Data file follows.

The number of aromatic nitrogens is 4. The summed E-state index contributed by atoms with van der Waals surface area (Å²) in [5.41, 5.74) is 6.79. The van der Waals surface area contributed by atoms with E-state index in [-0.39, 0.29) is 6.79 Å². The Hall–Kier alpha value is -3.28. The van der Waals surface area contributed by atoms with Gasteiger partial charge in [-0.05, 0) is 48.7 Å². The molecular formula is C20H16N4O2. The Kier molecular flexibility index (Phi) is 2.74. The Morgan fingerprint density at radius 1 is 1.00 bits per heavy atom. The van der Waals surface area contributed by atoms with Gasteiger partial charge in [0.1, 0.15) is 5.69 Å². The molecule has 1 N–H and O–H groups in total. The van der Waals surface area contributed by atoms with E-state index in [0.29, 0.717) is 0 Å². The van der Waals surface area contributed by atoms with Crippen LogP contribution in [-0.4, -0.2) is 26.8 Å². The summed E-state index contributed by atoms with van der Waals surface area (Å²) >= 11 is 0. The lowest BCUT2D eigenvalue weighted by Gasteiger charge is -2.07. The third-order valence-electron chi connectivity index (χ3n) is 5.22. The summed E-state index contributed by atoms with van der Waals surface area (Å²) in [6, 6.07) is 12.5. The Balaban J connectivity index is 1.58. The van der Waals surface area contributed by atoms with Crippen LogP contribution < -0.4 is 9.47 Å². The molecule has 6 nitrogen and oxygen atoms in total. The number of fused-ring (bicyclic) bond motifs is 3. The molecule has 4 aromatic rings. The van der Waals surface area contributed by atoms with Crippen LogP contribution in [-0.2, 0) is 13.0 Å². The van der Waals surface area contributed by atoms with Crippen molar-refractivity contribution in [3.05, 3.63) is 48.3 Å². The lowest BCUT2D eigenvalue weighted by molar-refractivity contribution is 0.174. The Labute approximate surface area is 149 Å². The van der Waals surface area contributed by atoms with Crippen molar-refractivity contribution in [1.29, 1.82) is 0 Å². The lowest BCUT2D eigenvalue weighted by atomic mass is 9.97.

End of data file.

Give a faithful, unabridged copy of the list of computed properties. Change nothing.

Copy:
The number of aromatic nitrogens is 4. The summed E-state index contributed by atoms with van der Waals surface area (Å²) in [5.41, 5.74) is 6.79. The van der Waals surface area contributed by atoms with E-state index in [-0.39, 0.29) is 6.79 Å². The Hall–Kier alpha value is -3.28. The van der Waals surface area contributed by atoms with Gasteiger partial charge in [-0.05, 0) is 48.7 Å². The molecular formula is C20H16N4O2. The Kier molecular flexibility index (Phi) is 2.74. The Morgan fingerprint density at radius 1 is 1.00 bits per heavy atom. The van der Waals surface area contributed by atoms with Gasteiger partial charge in [0.1, 0.15) is 5.69 Å². The molecule has 1 N–H and O–H groups in total. The van der Waals surface area contributed by atoms with E-state index in [0.29, 0.717) is 0 Å². The van der Waals surface area contributed by atoms with Crippen LogP contribution in [-0.4, -0.2) is 26.8 Å². The summed E-state index contributed by atoms with van der Waals surface area (Å²) >= 11 is 0. The lowest BCUT2D eigenvalue weighted by Gasteiger charge is -2.07. The third-order valence-electron chi connectivity index (χ3n) is 5.22. The summed E-state index contributed by atoms with van der Waals surface area (Å²) in [6, 6.07) is 12.5. The Balaban J connectivity index is 1.58. The van der Waals surface area contributed by atoms with Crippen LogP contribution < -0.4 is 9.47 Å². The molecule has 6 nitrogen and oxygen atoms in total. The number of fused-ring (bicyclic) bond motifs is 3. The molecule has 4 aromatic rings. The van der Waals surface area contributed by atoms with Crippen LogP contribution in [-0.2, 0) is 13.0 Å². The van der Waals surface area contributed by atoms with Crippen molar-refractivity contribution in [3.05, 3.63) is 48.3 Å². The lowest BCUT2D eigenvalue weighted by molar-refractivity contribution is 0.174. The Labute approximate surface area is 149 Å². The van der Waals surface area contributed by atoms with Crippen molar-refractivity contribution in [1.29, 1.82) is 0 Å². The lowest BCUT2D eigenvalue weighted by atomic mass is 9.97.